Infection kills two Chinese sturgeons
Two newly imported, rare Chinese sturgeons have died at Ocean Park from a viral infection, the park said yesterday.
The two fish had been in quarantine since they were imported from the mainland on February 18, along with 13 other Chinese sturgeons, or Acipenser sinensi, that had been bred in captivity, a park spokeswoman said.
They were found swimming "abnormally" on April 21 and May 11 and given "immediate support" by the park's animal care and veterinary teams, but they died shortly after.
An examination of the first Chinese sturgeon - which is of a species dating back 140 million years - indicated a gill infection, while the second was believed to have died of an infection of several internal organs.
The source of the viral infection has yet to be determined.
The spokeswoman added that the park would monitor the remaining 13 sturgeons, and liaise with the Yangtze River Fisheries Research Institute to confirm the source of the infection.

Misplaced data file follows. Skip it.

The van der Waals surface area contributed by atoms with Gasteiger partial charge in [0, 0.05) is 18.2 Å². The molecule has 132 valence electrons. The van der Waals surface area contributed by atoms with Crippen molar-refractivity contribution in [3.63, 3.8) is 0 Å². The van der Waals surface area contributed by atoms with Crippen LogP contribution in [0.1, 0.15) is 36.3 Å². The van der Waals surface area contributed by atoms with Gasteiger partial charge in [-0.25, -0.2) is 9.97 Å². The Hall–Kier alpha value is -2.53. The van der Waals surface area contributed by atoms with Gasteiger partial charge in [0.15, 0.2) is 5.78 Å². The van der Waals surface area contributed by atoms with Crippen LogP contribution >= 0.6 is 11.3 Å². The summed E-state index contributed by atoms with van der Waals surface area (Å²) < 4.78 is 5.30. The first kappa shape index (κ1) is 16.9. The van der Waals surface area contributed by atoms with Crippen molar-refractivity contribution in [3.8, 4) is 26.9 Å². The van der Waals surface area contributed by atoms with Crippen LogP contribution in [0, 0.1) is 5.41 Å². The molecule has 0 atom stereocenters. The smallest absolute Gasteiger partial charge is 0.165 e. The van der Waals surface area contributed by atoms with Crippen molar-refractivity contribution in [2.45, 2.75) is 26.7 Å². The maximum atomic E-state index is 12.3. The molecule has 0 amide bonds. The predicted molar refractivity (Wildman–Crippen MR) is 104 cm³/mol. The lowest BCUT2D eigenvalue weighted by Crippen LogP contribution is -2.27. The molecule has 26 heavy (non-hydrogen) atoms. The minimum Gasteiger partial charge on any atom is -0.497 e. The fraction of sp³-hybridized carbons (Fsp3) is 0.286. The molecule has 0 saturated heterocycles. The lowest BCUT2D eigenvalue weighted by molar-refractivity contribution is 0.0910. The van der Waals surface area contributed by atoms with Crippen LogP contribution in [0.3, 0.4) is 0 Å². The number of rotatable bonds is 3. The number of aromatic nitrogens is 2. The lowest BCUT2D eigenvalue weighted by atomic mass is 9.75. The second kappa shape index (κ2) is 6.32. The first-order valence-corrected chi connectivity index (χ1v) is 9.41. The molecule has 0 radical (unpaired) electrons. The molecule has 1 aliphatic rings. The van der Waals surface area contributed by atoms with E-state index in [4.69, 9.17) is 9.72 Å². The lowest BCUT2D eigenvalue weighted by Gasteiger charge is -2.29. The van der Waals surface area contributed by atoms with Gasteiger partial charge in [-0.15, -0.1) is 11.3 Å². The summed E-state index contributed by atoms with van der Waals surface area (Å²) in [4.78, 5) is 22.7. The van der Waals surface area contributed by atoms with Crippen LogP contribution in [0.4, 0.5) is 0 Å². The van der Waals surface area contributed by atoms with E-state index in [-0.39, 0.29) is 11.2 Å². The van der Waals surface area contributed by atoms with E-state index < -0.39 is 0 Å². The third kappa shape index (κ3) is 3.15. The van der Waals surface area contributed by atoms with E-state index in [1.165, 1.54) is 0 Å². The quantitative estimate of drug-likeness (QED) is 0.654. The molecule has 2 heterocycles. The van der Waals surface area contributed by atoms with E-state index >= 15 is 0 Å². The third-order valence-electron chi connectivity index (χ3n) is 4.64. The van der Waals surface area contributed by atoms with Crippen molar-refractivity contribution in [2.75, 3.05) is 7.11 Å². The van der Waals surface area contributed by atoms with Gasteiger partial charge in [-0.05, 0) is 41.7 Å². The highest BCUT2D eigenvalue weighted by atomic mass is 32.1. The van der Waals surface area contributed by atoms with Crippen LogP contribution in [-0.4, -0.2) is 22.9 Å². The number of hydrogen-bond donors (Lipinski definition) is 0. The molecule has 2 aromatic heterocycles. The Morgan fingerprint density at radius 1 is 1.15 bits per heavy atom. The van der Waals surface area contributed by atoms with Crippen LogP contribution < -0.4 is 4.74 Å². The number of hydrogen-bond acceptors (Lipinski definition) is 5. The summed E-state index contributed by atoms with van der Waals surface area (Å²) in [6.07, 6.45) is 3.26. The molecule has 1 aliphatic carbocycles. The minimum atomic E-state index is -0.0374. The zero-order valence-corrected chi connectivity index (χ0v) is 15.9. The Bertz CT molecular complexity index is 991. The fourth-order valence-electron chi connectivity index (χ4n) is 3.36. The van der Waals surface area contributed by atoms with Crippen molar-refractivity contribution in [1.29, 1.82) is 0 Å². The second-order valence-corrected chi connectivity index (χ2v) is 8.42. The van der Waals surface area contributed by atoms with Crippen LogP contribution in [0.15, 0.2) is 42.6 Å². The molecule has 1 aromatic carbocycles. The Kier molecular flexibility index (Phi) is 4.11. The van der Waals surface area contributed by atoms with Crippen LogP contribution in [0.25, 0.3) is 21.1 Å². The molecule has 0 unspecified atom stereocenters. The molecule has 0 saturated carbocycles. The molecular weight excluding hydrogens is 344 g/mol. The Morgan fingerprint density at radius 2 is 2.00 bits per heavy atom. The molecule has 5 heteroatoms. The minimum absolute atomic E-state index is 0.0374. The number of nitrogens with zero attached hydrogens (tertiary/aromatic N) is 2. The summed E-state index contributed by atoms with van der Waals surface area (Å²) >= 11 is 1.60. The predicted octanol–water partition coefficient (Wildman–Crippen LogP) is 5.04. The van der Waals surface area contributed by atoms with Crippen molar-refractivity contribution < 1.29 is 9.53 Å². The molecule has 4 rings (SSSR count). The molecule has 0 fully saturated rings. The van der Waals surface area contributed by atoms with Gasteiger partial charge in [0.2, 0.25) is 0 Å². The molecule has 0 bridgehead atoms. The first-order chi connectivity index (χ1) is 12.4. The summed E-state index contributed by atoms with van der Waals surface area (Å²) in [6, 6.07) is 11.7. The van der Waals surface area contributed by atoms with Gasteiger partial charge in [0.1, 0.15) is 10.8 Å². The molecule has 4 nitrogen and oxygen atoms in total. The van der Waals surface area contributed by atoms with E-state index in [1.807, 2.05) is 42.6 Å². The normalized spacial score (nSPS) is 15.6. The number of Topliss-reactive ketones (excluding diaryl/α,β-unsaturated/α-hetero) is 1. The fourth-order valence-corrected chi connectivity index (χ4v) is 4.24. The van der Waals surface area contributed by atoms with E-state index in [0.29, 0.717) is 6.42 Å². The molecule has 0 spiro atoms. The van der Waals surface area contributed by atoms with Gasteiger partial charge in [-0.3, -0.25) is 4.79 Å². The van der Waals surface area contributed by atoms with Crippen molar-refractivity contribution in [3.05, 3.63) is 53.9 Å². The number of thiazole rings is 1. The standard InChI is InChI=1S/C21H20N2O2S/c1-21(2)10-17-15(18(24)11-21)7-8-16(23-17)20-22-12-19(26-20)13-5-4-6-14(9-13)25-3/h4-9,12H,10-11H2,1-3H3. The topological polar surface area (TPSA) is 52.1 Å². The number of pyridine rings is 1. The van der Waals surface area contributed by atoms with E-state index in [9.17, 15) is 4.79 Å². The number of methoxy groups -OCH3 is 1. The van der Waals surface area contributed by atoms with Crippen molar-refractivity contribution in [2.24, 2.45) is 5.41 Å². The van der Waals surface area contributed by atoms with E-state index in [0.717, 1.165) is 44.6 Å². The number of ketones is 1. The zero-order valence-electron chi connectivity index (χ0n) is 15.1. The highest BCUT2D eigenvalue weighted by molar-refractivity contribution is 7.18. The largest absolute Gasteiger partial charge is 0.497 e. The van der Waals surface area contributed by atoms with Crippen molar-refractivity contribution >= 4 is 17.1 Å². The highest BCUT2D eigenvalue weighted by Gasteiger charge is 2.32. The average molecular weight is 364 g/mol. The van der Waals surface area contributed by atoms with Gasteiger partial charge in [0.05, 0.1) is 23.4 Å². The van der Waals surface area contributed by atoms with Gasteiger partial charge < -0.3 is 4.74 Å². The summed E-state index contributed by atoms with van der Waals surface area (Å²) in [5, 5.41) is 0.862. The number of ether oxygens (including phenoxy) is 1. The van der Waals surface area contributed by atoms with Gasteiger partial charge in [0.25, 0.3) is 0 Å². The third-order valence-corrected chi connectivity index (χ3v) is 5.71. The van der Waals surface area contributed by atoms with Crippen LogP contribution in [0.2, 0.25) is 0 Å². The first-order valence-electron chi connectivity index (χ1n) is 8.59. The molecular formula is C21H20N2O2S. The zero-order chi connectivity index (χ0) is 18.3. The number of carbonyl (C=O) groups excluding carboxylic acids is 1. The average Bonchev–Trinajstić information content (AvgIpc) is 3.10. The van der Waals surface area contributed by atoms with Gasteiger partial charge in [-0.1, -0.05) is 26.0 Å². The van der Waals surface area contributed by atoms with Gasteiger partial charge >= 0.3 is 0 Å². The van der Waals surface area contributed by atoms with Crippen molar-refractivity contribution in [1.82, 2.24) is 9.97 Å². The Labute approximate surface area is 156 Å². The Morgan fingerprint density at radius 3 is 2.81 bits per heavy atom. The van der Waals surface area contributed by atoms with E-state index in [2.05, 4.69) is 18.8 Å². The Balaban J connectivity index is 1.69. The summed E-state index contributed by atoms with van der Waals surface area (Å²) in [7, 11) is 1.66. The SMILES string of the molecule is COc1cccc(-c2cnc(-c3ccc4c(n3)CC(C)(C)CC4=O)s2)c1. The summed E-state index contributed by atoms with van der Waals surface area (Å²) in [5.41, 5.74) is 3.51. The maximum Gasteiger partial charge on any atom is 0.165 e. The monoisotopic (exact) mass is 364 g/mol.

Staff from the institute have also agreed to visit the park to examine the remaining sturgeons this week.
The National Aquatic Wildlife Conservation Association and other research institutes on the mainland were also advising on the problem, she said.
Nine Chinese sturgeons are on display in the park's Chinese Sturgeon Aquarium.
Some of the imported newcomers will eventually replace six existing sturgeons at the park, which will be returned to the mainland when they reach the required size for tagging, before being released to the wild.
An investigation will be conducted at the park and a report will be sent to the relevant local and mainland departments.
From 2008 to 2009, three Chinese sturgeons imported from the mainland died at the park.
The first was killed by a barracuda, while experts said two others died because of their reaction to salination.
Wild Chinese sturgeons are classified as an endangered species and are among the nation's most protected species.
There are more than 1,000 Chinese sturgeons that have been bred in captivity on the mainland.